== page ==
The United States Department of Housing and Urban Development (HUD) defines moderate housing cost burden as spending 30 percent or more of household income on housing costs, and severe housing cost burden as spending 50 percent or more of household income on housing costs. The share of cost burdened owners with mortgages in New York City peaked in 2011 (51.7%). The rate has declined about 10 percentage points since then to a 2019 rate of 41.4 percent. Households without mortgages, who still pay for property taxes and utilities, were far less likely to be cost burdened than those with mortgages. The cost burden rate for owner households without mortgages peaked in 2012 at 26.3 percent and has since fallen to a rate of 19.8 percent. Despite these gains, about one in five households without mortgages still faced moderate or severe cost burdens.
Home purchase originations, or the number of new mortgages taken out by borrowers, have remained relatively constant since 2009, following a large decline after the subprime lending era. However, originations fell slightly in Brooklyn, Queens, and Staten Island in 2019. Staten Island saw 419 fewer home purchase loans originated in 2019 than 2018. The overall number of mortgage originations in 2018 was far less than half of the mortgages originated in 2005.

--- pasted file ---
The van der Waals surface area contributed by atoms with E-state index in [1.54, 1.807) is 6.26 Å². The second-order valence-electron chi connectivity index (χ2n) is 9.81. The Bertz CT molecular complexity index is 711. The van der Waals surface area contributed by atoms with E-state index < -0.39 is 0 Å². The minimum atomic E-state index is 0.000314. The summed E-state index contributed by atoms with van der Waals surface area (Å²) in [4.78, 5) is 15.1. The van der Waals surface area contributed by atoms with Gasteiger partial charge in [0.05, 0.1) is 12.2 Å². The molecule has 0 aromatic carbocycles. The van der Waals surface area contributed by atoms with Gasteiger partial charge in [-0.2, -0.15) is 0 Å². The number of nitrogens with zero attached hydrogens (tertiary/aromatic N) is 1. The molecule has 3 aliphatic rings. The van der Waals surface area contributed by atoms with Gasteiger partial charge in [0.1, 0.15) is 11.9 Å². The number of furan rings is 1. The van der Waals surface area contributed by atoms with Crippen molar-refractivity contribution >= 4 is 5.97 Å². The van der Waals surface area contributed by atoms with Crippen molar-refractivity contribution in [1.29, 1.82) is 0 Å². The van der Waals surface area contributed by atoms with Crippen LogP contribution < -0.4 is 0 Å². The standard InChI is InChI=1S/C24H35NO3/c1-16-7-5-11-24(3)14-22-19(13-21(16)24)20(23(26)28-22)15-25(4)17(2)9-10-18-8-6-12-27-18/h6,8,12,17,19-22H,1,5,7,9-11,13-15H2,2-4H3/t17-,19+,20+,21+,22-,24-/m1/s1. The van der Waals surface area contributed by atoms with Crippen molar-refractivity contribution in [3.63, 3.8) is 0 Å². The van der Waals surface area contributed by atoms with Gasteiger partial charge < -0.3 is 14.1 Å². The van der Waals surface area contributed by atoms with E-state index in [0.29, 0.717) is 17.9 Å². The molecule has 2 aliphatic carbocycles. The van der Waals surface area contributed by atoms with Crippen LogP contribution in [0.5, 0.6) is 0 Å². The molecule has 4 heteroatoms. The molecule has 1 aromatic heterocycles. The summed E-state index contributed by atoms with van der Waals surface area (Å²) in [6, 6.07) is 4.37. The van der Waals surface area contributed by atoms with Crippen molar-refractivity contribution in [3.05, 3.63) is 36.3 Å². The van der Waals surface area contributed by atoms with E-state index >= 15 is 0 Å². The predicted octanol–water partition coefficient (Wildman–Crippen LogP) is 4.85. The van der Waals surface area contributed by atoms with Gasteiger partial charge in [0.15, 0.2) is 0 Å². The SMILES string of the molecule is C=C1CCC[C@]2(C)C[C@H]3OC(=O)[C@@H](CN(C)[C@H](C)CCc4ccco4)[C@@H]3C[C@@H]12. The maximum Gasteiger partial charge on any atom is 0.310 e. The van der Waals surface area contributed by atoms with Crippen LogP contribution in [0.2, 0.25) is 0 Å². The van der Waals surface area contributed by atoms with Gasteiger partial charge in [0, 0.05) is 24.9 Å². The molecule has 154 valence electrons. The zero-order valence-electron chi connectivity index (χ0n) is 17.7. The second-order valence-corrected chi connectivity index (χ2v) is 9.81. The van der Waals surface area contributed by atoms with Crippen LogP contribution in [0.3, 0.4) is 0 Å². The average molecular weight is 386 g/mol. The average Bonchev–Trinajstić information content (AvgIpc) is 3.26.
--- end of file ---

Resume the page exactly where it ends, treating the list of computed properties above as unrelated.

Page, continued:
There were 27,717 mortgage originations across New York City in 2019, down only slightly from 27,893 in 2018. The share of borrowers who were Black grew from 8.8 percent in 2017 to 11.1 percent in 2019. The white share of borrowers declined from 49.2 to 46.0 percent between 2017 and 2019, but still remained by far the highest share of mortgage originations. A notable longer term trend is the increase in the number of mortgage originations for Asian borrowers, which rose from 6,038 in 2012, to 9,173 in 2019, a growth of 51.9 percent. During that same time period, the number of originations increased by 13.6 percent for Black borrowers and 11.2 percent for Hispanic borrowers, and declined by 5.1 percent for white borrowers.
Across New York City, the total number of refinance originations increased from 16,172 in 2018, to 23,477 in 2019. The number of refinance originations increased in all boroughs, and was the most refinancing originations since 2013. The increase in mortgage refinancings can likely be attributed to a relatively low interest rate environment.